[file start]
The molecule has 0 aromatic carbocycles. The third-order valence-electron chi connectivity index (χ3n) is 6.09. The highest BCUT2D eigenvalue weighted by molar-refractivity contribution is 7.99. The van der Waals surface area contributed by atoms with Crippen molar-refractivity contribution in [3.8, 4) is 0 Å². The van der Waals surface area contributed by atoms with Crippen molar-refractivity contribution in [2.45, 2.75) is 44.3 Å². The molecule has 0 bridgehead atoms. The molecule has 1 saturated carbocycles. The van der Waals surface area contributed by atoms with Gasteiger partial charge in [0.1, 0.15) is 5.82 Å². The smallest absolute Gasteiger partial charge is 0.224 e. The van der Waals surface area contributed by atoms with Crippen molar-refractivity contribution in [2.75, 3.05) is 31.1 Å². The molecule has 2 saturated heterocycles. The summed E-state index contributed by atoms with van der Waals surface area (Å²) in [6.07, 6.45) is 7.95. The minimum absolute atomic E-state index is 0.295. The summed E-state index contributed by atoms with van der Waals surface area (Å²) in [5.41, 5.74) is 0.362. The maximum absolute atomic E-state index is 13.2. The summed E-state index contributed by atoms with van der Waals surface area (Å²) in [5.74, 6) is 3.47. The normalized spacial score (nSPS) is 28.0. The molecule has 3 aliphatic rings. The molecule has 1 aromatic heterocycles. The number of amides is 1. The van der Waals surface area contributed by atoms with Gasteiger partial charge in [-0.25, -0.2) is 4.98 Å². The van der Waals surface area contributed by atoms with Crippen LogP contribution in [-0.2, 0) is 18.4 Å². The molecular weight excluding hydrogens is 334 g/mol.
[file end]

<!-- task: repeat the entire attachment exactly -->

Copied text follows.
The molecule has 0 aromatic carbocycles. The third-order valence-electron chi connectivity index (χ3n) is 6.09. The highest BCUT2D eigenvalue weighted by molar-refractivity contribution is 7.99. The van der Waals surface area contributed by atoms with Crippen molar-refractivity contribution in [3.8, 4) is 0 Å². The van der Waals surface area contributed by atoms with Crippen molar-refractivity contribution in [2.45, 2.75) is 44.3 Å². The molecule has 0 bridgehead atoms. The molecule has 1 saturated carbocycles. The van der Waals surface area contributed by atoms with Gasteiger partial charge in [0.1, 0.15) is 5.82 Å². The smallest absolute Gasteiger partial charge is 0.224 e. The van der Waals surface area contributed by atoms with Crippen molar-refractivity contribution in [2.75, 3.05) is 31.1 Å². The molecule has 2 saturated heterocycles. The summed E-state index contributed by atoms with van der Waals surface area (Å²) in [6.07, 6.45) is 7.95. The minimum absolute atomic E-state index is 0.295. The summed E-state index contributed by atoms with van der Waals surface area (Å²) in [5.41, 5.74) is 0.362. The maximum absolute atomic E-state index is 13.2. The summed E-state index contributed by atoms with van der Waals surface area (Å²) in [5.74, 6) is 3.47. The normalized spacial score (nSPS) is 28.0. The molecule has 3 aliphatic rings. The molecule has 1 aromatic heterocycles. The number of amides is 1. The van der Waals surface area contributed by atoms with Gasteiger partial charge in [-0.25, -0.2) is 4.98 Å². The van der Waals surface area contributed by atoms with Crippen LogP contribution in [-0.2, 0) is 18.4 Å². The molecular weight excluding hydrogens is 334 g/mol.